By Subhash K. Jha, IANS
A couple on the brink of a divorce…a newly married husband whose wife treats him like an unpaid servant, am Italy-returned pompous dude (Pravin Dabas) who has to choose his brief from between two cousins, a pregnant airhostess who shuns the pilot's sympathetic shoulder, an army man who wants to get remarried at a time when his son is just out of his honeymoon, two teenagers who meet after discovering love on the internet, a sizzled airport manager who runs into his ex-flame now married to a man who compares marriage to a toothache…
The characters flow fast, though not furiously from debutante journalist turned director Samar Khan's handsome mounted beautifully visualized airport-lounge drama.
Mellow in mood and musical in its treatment of the stagey characterizations, KUCHH MEETHA HO JAYE lives up to its title. Sweet and tender, Samar Khan's film is never a pretender. It deals with life and relationships and their ensuing vagaries with a gentle smile and an occasional smirk.
Positivity permeates from the plot unhampered. The string of breached man-woman relationships that surface during a flight delay on a surprisingly unbusy airport is dealt with in episodic overtures. Not all of them hold you. Many of them, in fact, leave you cold and detached, wondering why cinematographer Samir Arya's deep-focussed lenses chose to freeze interminably on characters who could've solved their problems while we weren't looking.
Kanwaljeet's bumbling hail-fellow-well-met army-man's character is excessively pitched into the over-populated plot. And Sandhya Mridul's emotionally overwrought airhostess' act becomes tedious specially when she chooses to do an emotionally lathered sequence when we just want to see what the other characters at the airport are up to.
But there're so many warm funny and revealing characters and situations that you actually begin to look at the multi-multistoreyed characterizations on the airport as an extended joint family.
This is Sooraj Barjatya's domain without the gajar ka halwa and the excessive sugariness of a Utopian dream. The characters, such as the burkha-clad Muslim wife Gulab (Mahima Chowdhary) are emotionally stressed-out. But the narrative never gets bitter or anxious. Throughout the film you feel the presence of a guardian angel, and not necessarily Shah Rukh Khan who makes a delayed rabble-rousing somewhat gimmicky appearance.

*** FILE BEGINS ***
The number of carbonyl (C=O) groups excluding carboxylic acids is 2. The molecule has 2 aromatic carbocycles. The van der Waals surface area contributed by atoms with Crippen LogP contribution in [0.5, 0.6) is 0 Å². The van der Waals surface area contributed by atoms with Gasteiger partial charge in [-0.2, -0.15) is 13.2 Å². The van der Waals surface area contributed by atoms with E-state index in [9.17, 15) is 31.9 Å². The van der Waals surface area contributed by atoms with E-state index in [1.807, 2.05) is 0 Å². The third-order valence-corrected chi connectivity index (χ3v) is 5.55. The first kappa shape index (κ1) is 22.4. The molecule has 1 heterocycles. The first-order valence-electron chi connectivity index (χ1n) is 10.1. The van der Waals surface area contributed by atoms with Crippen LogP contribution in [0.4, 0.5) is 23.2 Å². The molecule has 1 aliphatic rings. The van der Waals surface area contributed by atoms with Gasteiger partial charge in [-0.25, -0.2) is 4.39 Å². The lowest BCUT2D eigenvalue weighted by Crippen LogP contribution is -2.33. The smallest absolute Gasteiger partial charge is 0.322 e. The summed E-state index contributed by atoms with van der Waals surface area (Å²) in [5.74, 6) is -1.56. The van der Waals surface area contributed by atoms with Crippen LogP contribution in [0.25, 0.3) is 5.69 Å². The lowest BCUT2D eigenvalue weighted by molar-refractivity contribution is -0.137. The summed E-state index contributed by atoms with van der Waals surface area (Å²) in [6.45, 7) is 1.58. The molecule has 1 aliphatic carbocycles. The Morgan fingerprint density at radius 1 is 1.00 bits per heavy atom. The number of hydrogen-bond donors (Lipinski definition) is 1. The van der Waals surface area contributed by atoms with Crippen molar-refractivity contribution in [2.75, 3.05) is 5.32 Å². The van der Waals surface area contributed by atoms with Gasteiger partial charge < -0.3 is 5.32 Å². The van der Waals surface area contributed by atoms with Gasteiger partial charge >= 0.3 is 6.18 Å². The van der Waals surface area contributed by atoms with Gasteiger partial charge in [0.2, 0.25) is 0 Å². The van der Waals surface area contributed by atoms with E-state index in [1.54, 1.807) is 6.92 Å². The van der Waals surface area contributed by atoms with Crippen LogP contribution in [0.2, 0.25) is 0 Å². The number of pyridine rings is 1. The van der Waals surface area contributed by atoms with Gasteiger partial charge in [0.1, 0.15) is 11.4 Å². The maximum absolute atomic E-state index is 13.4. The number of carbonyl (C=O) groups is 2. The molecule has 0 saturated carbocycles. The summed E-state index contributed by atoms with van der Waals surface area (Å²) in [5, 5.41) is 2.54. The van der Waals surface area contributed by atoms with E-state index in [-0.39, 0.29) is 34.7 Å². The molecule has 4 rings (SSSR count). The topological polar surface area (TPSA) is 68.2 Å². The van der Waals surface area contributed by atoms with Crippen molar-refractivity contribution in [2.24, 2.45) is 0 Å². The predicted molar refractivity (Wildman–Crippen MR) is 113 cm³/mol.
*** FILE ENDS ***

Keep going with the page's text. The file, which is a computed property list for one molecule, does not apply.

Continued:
Parts of the film capturing the quirky contours of the man-woman relationship are savagely funny. The young lovers facing the first crisis in their relationship - how to win over her father - is turned into a celebration of puppy love in its vibrant colours.
"Get her pregnant," the boy's best friend advises… Elsewhere Arshad Warsi, delightfully drunken and droll, eyes the burkha-clad doll who miraculously changes into the tightest and skimpiest skirt, presumably borrowed from Britney Spears, gravitating the teenagers in the airport towards the men's room…
There are men, and there're boys. Middle-aged companionship rubs shoulders with pubescent fantasies in this designer-drama… not quite as compelling and funny as its role model - the Hollywood flick Love Actually - but romantic and melodic enough to qualify as a romantic musical.
You wish Samar Khan hadn't got self-indulgent, specially in the second half where estranged couples begin to toss marital homilies borrowed from filmmaker Basu Bhattacharya's manual for a happy domestic life.
Big mistake. If we cut through the narrative's phoney marital jargon we get a film that's blithe bubbly and charming. Khan keeps the going liberated of innuendoes. The characters flash their smiles and hide their tears with an aplomb that echoes Shakespeare's all-the-world's-a-stage adage. But there no signs of working-class activities on the airport, except for a baggage collector who's lost his cock… or rooster, if you will. ' Day In The Life Of A Soporific Airport' is how this unusual episodic romantic comedy could be subtitled. Himesh Reshamiya's songs add that too-bit to the toothpick-slim drama.
The performances are smooth even and mildly engaging, with Arshad warsi, Mahima Choudhary and Sachin Khedeker getting a hang of their hang-on roles better than the others.
And though the going gets progressively cumbersome you cannot take away from the film's inherent artlessness and charm. Kuchh Meetha… is like a cake whose icing is so delectable that you don't notice there's no cake, just the topping.